Mass. Teacher Says She Was Suspended for Not Administering MCAS Exam

The Massachusetts Teachers Association wants the MCAS to come to an end, and the focus this pandemic-shortened year should be on teaching kids in the classroom, not administering standardized tests

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Deb McCarthy was back inside her fifth grade classroom Tuesday after serving a two-day suspension -- she said she'd been told to go home Friday and stay there Monday when she refused to administer the MCAS exam.

McCarthy is being called a conscientious objector, one of at least 55 teachers, most of them in the Cambridge school system, who say they won’t proctor the MCAS this year.

“We need to teach, not test during a pandemic,” said McCarthy, a teacher in Hull. “I absolutely know in my heart that I am an educator of conscience and I’m doing what is right.”

Some of the conscientious objectors joined McCarthy on Monday as a show of support when she was sent home from Jacobs Elementary.

“The punishment could be as severe as dismissal and that’s why our educators really are very courageous in taking that risk to protect the students,” said Merrie Najimy, president of the Massachusetts Teachers Association. “They are risking potential loss of their job.”

The union wants the MCAS to come to an end, especially this year. With a shortened school year for full-time in-person learning, the union says the focus should be on teaching kids in the classroom and not administering standardized tests.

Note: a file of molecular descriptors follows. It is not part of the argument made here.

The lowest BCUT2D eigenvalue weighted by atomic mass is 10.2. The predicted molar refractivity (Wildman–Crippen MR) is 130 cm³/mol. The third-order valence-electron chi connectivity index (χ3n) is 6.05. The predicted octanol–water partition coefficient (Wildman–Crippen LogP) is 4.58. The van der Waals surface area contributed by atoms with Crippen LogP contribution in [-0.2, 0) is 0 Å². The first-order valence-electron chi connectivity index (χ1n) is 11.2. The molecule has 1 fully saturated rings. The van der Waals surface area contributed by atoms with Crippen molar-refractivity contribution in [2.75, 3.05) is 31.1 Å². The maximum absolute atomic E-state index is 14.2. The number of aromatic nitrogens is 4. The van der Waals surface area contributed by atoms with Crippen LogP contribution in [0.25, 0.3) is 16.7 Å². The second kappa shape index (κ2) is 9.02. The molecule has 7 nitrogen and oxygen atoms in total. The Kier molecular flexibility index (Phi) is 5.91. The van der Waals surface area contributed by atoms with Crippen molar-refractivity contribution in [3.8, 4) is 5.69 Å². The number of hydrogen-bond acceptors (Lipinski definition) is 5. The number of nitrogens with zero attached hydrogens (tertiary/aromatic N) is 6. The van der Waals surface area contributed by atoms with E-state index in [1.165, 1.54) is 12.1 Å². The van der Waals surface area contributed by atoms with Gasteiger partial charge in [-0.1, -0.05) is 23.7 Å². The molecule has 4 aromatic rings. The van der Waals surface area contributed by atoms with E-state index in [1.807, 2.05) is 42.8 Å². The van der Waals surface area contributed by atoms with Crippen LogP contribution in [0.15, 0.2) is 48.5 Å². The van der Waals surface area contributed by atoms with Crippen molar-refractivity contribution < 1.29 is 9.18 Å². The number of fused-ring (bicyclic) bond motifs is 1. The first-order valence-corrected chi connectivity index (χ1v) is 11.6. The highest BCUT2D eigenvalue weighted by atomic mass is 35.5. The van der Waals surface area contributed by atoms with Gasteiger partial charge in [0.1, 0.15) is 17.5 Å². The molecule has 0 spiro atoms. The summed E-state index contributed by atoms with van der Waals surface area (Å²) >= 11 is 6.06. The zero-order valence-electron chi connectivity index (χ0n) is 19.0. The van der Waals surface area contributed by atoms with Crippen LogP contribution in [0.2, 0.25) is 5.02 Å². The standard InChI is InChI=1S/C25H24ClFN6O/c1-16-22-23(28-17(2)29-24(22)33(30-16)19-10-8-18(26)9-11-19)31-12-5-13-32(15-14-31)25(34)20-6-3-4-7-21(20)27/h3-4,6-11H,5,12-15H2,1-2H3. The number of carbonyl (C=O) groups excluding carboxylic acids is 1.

“Our students have been in isolation for 14 months and what they need in the precious few weeks that are remaining is to feel a sense of wholeness and reconnect to their community,” Najimy said.

All Massachusetts educators will be eligible to get a coronavirus vaccine shot beginning next week.

Dr. Lisa Fiore, a professor of education at Lesley University, said the tests should not be administered, especially during a pandemic, as students have struggled enough. 

“I think they’ve never been a terrific measure of students' learning,” said Fiore. “Until everyone has equal resources these exams cannot be considered an objective, equitable measure. If a teacher that demonstrates high quality learning gets dismissed because of this, I think that’s absurd.”

The Hull school district has not returned a request for comment.

State education officials delayed and shortened this year's MCAS for 3rd through 8th graders and offered a remote option for students still learning remotely. The Baker administration is among the groups that have called testing a key tool for measuring the learning loss during the pandemic.

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